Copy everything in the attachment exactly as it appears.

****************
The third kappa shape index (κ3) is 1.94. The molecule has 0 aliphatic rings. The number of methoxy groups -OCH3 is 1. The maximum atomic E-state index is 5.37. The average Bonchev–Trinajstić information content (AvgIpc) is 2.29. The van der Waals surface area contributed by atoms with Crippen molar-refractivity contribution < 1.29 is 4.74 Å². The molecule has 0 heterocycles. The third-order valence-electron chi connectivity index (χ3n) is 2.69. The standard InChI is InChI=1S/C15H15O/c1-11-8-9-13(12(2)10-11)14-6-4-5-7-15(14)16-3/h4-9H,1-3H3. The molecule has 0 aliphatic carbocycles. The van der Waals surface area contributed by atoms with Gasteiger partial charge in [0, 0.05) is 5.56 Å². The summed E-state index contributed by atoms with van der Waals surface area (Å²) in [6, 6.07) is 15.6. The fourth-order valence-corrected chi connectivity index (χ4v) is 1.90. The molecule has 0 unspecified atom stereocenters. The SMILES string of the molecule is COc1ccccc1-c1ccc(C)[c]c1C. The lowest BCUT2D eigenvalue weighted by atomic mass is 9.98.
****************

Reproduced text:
The third kappa shape index (κ3) is 1.94. The molecule has 0 aliphatic rings. The number of methoxy groups -OCH3 is 1. The maximum atomic E-state index is 5.37. The average Bonchev–Trinajstić information content (AvgIpc) is 2.29. The van der Waals surface area contributed by atoms with Crippen molar-refractivity contribution < 1.29 is 4.74 Å². The molecule has 0 heterocycles. The third-order valence-electron chi connectivity index (χ3n) is 2.69. The standard InChI is InChI=1S/C15H15O/c1-11-8-9-13(12(2)10-11)14-6-4-5-7-15(14)16-3/h4-9H,1-3H3. The molecule has 0 aliphatic carbocycles. The van der Waals surface area contributed by atoms with Gasteiger partial charge in [0, 0.05) is 5.56 Å². The summed E-state index contributed by atoms with van der Waals surface area (Å²) in [6, 6.07) is 15.6. The fourth-order valence-corrected chi connectivity index (χ4v) is 1.90. The molecule has 0 unspecified atom stereocenters. The SMILES string of the molecule is COc1ccccc1-c1ccc(C)[c]c1C. The lowest BCUT2D eigenvalue weighted by atomic mass is 9.98.